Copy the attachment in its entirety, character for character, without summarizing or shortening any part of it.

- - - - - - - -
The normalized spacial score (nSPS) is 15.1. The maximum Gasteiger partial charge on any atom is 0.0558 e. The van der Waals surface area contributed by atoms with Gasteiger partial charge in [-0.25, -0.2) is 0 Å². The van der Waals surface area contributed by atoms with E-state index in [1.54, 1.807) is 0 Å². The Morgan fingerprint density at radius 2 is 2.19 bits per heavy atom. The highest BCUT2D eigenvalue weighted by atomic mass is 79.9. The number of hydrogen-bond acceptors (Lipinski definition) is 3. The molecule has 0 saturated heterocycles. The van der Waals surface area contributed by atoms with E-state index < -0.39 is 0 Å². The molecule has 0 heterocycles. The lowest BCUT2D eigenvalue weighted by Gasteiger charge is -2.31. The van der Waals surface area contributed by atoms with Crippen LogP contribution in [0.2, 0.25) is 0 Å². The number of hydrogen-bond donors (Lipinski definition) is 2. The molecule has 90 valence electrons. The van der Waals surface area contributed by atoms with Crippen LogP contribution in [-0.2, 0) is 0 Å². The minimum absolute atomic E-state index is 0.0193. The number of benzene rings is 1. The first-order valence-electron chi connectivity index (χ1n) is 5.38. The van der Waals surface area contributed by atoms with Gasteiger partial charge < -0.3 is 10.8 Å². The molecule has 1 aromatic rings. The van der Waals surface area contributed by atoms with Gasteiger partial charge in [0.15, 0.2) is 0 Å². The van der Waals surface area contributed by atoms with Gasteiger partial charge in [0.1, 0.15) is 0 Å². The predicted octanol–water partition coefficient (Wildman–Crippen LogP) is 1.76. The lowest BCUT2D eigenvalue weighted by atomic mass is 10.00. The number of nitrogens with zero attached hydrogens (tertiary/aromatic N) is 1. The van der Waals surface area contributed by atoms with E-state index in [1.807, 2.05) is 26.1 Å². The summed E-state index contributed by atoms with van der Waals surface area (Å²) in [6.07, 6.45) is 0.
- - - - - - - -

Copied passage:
The normalized spacial score (nSPS) is 15.1. The maximum Gasteiger partial charge on any atom is 0.0558 e. The van der Waals surface area contributed by atoms with Gasteiger partial charge in [-0.25, -0.2) is 0 Å². The van der Waals surface area contributed by atoms with E-state index in [1.54, 1.807) is 0 Å². The Morgan fingerprint density at radius 2 is 2.19 bits per heavy atom. The highest BCUT2D eigenvalue weighted by atomic mass is 79.9. The number of hydrogen-bond acceptors (Lipinski definition) is 3. The molecule has 0 saturated heterocycles. The van der Waals surface area contributed by atoms with E-state index < -0.39 is 0 Å². The molecule has 0 heterocycles. The lowest BCUT2D eigenvalue weighted by Gasteiger charge is -2.31. The van der Waals surface area contributed by atoms with Crippen LogP contribution in [0.2, 0.25) is 0 Å². The number of hydrogen-bond donors (Lipinski definition) is 2. The molecule has 90 valence electrons. The van der Waals surface area contributed by atoms with Crippen LogP contribution in [-0.2, 0) is 0 Å². The minimum absolute atomic E-state index is 0.0193. The number of benzene rings is 1. The first-order valence-electron chi connectivity index (χ1n) is 5.38. The van der Waals surface area contributed by atoms with Gasteiger partial charge < -0.3 is 10.8 Å². The molecule has 1 aromatic rings. The van der Waals surface area contributed by atoms with Gasteiger partial charge in [0.15, 0.2) is 0 Å². The van der Waals surface area contributed by atoms with Gasteiger partial charge in [0.1, 0.15) is 0 Å². The predicted octanol–water partition coefficient (Wildman–Crippen LogP) is 1.76. The lowest BCUT2D eigenvalue weighted by atomic mass is 10.00. The number of nitrogens with zero attached hydrogens (tertiary/aromatic N) is 1. The van der Waals surface area contributed by atoms with E-state index in [1.807, 2.05) is 26.1 Å². The summed E-state index contributed by atoms with van der Waals surface area (Å²) in [6.07, 6.45) is 0.